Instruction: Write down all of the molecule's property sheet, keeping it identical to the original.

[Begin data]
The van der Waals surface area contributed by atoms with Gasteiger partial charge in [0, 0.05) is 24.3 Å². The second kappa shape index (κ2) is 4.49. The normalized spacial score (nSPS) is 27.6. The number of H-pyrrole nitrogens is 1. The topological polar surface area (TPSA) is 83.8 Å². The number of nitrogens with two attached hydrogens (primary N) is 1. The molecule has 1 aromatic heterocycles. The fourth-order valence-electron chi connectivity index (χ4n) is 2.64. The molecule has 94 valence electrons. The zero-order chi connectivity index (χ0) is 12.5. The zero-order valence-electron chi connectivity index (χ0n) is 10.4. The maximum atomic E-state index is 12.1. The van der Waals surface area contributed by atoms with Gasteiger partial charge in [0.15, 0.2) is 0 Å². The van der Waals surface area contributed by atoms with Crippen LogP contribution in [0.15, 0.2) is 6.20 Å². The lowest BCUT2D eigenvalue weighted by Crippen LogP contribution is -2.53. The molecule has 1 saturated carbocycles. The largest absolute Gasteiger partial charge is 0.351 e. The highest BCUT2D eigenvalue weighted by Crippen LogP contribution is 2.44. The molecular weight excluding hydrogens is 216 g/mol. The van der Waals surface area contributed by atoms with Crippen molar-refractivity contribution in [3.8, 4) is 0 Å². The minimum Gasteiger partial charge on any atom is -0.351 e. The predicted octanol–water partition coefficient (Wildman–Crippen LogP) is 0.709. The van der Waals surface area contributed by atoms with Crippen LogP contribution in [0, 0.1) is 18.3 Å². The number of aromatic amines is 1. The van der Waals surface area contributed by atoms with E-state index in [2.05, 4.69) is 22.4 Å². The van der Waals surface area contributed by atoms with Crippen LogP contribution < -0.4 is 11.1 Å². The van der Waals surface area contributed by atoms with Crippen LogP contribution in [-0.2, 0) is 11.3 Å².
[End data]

The van der Waals surface area contributed by atoms with Gasteiger partial charge in [0, 0.05) is 24.3 Å². The second kappa shape index (κ2) is 4.49. The normalized spacial score (nSPS) is 27.6. The number of H-pyrrole nitrogens is 1. The topological polar surface area (TPSA) is 83.8 Å². The number of nitrogens with two attached hydrogens (primary N) is 1. The molecule has 1 aromatic heterocycles. The fourth-order valence-electron chi connectivity index (χ4n) is 2.64. The molecule has 94 valence electrons. The zero-order chi connectivity index (χ0) is 12.5. The zero-order valence-electron chi connectivity index (χ0n) is 10.4. The maximum atomic E-state index is 12.1. The van der Waals surface area contributed by atoms with Gasteiger partial charge in [0.15, 0.2) is 0 Å². The van der Waals surface area contributed by atoms with Crippen LogP contribution in [0.15, 0.2) is 6.20 Å². The lowest BCUT2D eigenvalue weighted by Crippen LogP contribution is -2.53. The molecule has 1 saturated carbocycles. The largest absolute Gasteiger partial charge is 0.351 e. The highest BCUT2D eigenvalue weighted by Crippen LogP contribution is 2.44. The molecular weight excluding hydrogens is 216 g/mol. The van der Waals surface area contributed by atoms with Crippen molar-refractivity contribution in [3.8, 4) is 0 Å². The minimum Gasteiger partial charge on any atom is -0.351 e. The predicted octanol–water partition coefficient (Wildman–Crippen LogP) is 0.709. The van der Waals surface area contributed by atoms with Crippen LogP contribution in [0, 0.1) is 18.3 Å². The number of aromatic amines is 1. The van der Waals surface area contributed by atoms with E-state index in [2.05, 4.69) is 22.4 Å². The van der Waals surface area contributed by atoms with Crippen LogP contribution < -0.4 is 11.1 Å². The van der Waals surface area contributed by atoms with Crippen LogP contribution in [-0.2, 0) is 11.3 Å².